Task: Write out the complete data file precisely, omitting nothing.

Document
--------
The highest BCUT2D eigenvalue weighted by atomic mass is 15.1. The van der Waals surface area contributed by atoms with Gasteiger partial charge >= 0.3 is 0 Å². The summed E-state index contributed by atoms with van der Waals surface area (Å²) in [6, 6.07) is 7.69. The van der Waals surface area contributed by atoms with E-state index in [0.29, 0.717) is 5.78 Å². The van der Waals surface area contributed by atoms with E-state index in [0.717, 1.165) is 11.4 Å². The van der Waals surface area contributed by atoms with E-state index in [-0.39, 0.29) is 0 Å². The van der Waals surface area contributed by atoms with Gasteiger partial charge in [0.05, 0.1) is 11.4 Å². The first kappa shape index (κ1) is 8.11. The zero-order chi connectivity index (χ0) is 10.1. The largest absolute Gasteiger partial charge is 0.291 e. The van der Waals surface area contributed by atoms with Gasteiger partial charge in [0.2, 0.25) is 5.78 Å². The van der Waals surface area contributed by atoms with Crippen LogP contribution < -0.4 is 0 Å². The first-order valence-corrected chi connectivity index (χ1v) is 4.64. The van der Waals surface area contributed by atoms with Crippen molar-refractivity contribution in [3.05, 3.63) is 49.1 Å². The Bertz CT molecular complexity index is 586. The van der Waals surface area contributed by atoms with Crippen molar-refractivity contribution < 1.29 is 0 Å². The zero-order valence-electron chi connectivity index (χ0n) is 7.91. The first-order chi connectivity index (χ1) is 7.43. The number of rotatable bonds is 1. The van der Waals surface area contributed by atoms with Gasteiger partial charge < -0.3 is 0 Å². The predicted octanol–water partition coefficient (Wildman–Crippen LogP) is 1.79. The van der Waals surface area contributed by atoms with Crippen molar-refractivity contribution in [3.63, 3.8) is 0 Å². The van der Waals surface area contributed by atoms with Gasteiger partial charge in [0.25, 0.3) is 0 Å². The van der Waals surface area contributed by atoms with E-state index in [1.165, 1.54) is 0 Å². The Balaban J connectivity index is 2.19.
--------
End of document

The highest BCUT2D eigenvalue weighted by atomic mass is 15.1. The van der Waals surface area contributed by atoms with Gasteiger partial charge >= 0.3 is 0 Å². The summed E-state index contributed by atoms with van der Waals surface area (Å²) in [6, 6.07) is 7.69. The van der Waals surface area contributed by atoms with E-state index in [0.29, 0.717) is 5.78 Å². The van der Waals surface area contributed by atoms with E-state index in [0.717, 1.165) is 11.4 Å². The van der Waals surface area contributed by atoms with E-state index in [-0.39, 0.29) is 0 Å². The van der Waals surface area contributed by atoms with Gasteiger partial charge in [0.05, 0.1) is 11.4 Å². The first kappa shape index (κ1) is 8.11. The zero-order chi connectivity index (χ0) is 10.1. The largest absolute Gasteiger partial charge is 0.291 e. The van der Waals surface area contributed by atoms with Gasteiger partial charge in [0.2, 0.25) is 5.78 Å². The van der Waals surface area contributed by atoms with Crippen LogP contribution < -0.4 is 0 Å². The first-order valence-corrected chi connectivity index (χ1v) is 4.64. The van der Waals surface area contributed by atoms with Crippen molar-refractivity contribution in [3.05, 3.63) is 49.1 Å². The Bertz CT molecular complexity index is 586. The van der Waals surface area contributed by atoms with Crippen molar-refractivity contribution < 1.29 is 0 Å². The zero-order valence-electron chi connectivity index (χ0n) is 7.91. The first-order chi connectivity index (χ1) is 7.43. The number of rotatable bonds is 1. The van der Waals surface area contributed by atoms with Gasteiger partial charge < -0.3 is 0 Å². The predicted octanol–water partition coefficient (Wildman–Crippen LogP) is 1.79. The van der Waals surface area contributed by atoms with Crippen molar-refractivity contribution in [3.63, 3.8) is 0 Å². The van der Waals surface area contributed by atoms with Gasteiger partial charge in [0.25, 0.3) is 0 Å². The van der Waals surface area contributed by atoms with E-state index in [1.165, 1.54) is 0 Å². The Balaban J connectivity index is 2.19.